No, this isn't one of those postings about sex and toilet seats.
Quite seriously, as my separation replaces my marriage, I'm beginning to see more clearly why I'm more peaceful living with dogs. And I think this is important to blog about because in dogdom it's considered common--and sometimes code--to discuss dogs as intimate family members, and to joke about why we prefer canines to humans, while outside dogdom it's considered eccentric or sad. In both cases when those relationships are discussed in any complexity it seems to me that "gaps" are the focal point: dogs fill gaps left by an absent child, an absent spouse, an inability to relate to humans, and/or a more extreme detachment from human life caused by past (or present) addictions or traumas.
While all those things are often an important dimension of intimate human-canine relationships, healthy and unhealthy ones, there's a lot more happening.
Today, as I sit in my reading chair overlooking the birds in the garden with B-dog on my ottoman I can say truly that my peace in this relationship comes in large measure from its honesty. I am crazy-in-love with this dog, but I am also truly aware that he is a dog. My two dogs have awakened a childlike joy in me that I treasure for its purity, and I believe that is what enables me to be unguarded in my affection for them: I love them from the part of myself that does not anticipate disappointment or cruelty or--more difficult to describe--the kinds of complex neediness that come with intimate human relationships. This is not to say that I believe dog love is superior to human love. (Or that the word "love" means the same thing within each kind of relationship.) But it has a directness that I deeply appreciate and, at this moment in my life, need.
My dogs depend on me in a way that I generally understand and I manage to respond to their needs fairly consistently. Our homelife is somewhat messy and noisy (P-dog is a terrier mix, after all), and my training/communication with the dogs needs lifelong practice, but all that is as much a part of real life as the interludes of quiet and calm.
My dogs care about me in their own particular ways that I'll never understand. But I'm comfortable with that, just as I'm comfortable knowing that when I leave them at the kennel they probably forget I exist and that if I die before them they'll attach themselves to another person or family. When they want my company they seek it; when something more intriguing appears (or emits a scent or squawk), they dash away. And when I project attributes onto the dogs, or interpret their behavior, a part of me knows that I'm expressing myself through that process perhaps more than "reading" them--and that, too, is OK. It's just one more way I'm learning about myself and the world as well as about them. I call all of this "honest" because it comes as close to truth as anything I know. They are what they are, and I cherish them for that instead of wishing they were something else.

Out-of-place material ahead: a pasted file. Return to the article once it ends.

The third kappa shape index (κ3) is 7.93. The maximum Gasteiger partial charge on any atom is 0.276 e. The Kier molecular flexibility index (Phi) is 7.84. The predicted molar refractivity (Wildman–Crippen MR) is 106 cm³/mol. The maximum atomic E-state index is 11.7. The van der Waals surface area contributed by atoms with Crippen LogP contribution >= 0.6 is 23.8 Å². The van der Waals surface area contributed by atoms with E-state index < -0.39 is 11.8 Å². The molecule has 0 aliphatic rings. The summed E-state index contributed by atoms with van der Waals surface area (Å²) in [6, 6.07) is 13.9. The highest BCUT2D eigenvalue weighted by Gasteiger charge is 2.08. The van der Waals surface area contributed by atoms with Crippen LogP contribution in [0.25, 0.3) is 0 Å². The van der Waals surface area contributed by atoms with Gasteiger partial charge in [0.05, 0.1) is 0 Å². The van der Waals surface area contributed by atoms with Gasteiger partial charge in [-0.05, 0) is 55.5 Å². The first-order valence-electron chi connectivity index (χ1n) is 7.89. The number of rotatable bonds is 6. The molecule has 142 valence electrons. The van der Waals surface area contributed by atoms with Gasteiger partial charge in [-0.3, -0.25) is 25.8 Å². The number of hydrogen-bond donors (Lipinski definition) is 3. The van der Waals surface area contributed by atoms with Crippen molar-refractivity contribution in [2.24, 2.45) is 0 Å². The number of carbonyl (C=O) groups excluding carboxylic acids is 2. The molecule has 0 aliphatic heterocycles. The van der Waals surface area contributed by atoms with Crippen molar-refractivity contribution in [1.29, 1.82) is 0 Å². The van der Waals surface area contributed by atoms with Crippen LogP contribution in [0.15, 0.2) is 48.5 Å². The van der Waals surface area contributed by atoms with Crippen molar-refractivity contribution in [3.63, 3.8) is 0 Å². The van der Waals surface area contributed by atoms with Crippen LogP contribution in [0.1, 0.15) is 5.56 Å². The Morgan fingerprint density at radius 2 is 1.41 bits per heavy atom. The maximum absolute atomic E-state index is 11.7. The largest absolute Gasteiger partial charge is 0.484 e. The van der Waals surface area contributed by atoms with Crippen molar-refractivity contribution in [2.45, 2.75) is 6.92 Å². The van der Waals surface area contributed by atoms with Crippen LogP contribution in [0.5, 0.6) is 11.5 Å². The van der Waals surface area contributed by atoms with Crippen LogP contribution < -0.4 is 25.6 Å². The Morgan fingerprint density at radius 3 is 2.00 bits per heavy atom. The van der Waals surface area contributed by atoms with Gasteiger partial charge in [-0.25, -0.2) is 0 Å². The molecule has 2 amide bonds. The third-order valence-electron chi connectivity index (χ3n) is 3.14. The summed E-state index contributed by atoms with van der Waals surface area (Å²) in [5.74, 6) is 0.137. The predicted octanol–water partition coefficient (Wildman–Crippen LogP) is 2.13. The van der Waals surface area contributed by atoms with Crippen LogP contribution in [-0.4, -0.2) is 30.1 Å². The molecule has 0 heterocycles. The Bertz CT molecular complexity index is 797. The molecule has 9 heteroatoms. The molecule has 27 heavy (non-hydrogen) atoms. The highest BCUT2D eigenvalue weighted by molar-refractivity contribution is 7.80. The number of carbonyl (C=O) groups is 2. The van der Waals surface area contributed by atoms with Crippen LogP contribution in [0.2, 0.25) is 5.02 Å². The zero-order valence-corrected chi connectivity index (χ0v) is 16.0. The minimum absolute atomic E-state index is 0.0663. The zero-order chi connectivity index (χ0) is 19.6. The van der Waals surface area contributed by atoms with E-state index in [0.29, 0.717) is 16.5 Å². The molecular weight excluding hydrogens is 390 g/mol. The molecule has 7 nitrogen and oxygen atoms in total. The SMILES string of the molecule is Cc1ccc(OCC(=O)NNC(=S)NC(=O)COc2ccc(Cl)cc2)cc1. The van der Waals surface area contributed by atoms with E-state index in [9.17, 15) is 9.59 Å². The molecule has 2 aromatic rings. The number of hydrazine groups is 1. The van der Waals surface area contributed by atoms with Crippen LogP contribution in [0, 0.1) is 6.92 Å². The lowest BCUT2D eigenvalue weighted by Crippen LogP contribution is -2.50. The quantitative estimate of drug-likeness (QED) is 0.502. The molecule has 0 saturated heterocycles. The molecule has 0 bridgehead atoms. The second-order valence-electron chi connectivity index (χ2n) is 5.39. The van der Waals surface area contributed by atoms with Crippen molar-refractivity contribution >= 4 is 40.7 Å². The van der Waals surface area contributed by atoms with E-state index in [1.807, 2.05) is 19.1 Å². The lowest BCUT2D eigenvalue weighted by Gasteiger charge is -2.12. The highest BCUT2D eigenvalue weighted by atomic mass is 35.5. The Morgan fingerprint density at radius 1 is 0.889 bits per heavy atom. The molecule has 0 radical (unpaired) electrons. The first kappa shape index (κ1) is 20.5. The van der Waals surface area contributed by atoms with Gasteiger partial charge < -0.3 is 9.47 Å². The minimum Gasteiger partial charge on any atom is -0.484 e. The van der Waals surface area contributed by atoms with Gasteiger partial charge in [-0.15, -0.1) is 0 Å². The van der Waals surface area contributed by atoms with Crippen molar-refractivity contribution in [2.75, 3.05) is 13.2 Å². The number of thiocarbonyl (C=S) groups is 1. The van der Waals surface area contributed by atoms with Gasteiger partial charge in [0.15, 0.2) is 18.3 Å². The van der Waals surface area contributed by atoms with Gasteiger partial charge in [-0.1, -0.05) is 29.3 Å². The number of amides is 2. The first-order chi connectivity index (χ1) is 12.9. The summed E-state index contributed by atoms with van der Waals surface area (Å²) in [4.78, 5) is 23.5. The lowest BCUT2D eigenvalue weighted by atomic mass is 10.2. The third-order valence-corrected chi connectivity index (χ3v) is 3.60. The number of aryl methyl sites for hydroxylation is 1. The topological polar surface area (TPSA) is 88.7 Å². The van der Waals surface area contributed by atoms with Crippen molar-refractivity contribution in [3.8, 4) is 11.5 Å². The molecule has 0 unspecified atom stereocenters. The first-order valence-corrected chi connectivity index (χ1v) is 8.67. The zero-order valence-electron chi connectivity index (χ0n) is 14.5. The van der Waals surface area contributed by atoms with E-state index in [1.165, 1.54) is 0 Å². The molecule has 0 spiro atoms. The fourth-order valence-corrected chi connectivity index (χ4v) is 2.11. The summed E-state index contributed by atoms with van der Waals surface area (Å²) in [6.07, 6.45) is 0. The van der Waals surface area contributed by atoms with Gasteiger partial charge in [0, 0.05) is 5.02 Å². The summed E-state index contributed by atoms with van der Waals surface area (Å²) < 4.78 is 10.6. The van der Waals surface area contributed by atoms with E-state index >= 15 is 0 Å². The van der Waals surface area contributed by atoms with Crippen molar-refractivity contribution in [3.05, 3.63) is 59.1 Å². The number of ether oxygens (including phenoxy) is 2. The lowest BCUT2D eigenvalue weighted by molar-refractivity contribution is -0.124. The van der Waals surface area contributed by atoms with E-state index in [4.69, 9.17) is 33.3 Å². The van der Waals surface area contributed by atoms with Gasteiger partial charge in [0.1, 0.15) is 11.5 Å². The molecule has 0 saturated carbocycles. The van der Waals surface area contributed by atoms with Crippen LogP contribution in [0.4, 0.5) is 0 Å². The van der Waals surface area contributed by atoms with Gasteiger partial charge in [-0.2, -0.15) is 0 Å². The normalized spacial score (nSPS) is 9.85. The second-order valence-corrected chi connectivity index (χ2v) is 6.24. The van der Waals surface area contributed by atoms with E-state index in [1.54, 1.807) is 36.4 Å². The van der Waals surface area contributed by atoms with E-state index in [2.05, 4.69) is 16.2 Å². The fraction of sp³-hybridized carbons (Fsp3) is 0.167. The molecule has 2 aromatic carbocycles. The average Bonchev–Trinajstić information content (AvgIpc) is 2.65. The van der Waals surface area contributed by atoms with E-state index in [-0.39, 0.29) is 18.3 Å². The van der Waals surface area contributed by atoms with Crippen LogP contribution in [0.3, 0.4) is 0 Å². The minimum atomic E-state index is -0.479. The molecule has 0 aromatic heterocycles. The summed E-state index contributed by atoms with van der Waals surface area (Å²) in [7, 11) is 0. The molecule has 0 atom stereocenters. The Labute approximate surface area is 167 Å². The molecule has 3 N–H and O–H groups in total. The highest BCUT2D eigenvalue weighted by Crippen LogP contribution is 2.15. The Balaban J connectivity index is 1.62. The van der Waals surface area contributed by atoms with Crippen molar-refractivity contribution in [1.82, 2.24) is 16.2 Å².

B-dog and P-dog are constant companions whose presence brings me tranquility rather than disturbance. This is especially true of B. He would probably prefer that we romp at the park instead of sitting inside working at the computer, but he's content to watch the birds a while and if he becomes bored he will occupy himself elsewhere or request to go outside. After a while, I'll play with him outside because I'll have had a peaceful and productive work session and will feel joyful about sharing his exploration of the park and immersing myself in his world. Or if I end up compulsively working all day he'll be OK with that too.
He occupies his own mind and does not await my actions or reactions to determine how he should spend his day. I am not critical of his lifestyle choices--though I may remove the occasional sharp or putrid object from his jaws--and I do not resent him for wandering aimlessly around the house while I endeavor to build a stable career that will enable me always to bring home the kibble, maintain our health coverage, and connect us with interesting opportunities for lifelong learning and community socialization.
I'd like to think that I could again reach a point in my domestic life when our circle could be expanded to include another human--not because I have any desire to further populate my heart, my house, or the planet, but simply because I don't want to deny or reject the value of human intimacy. I no longer feel a void, but it is not because my dogs are filling one. Rather, the time I've spent alone with the dogs has helped me experience different kinds of wholeness. I'm whole as a solo human accompanied by dogs that are themselves whole. Together, in our house, we are surrounded by a crazy hodgepodge of human and animal life as well as the residential and psychic debris of those who inhabited this place before us. With and without all that, we are whole and we are home.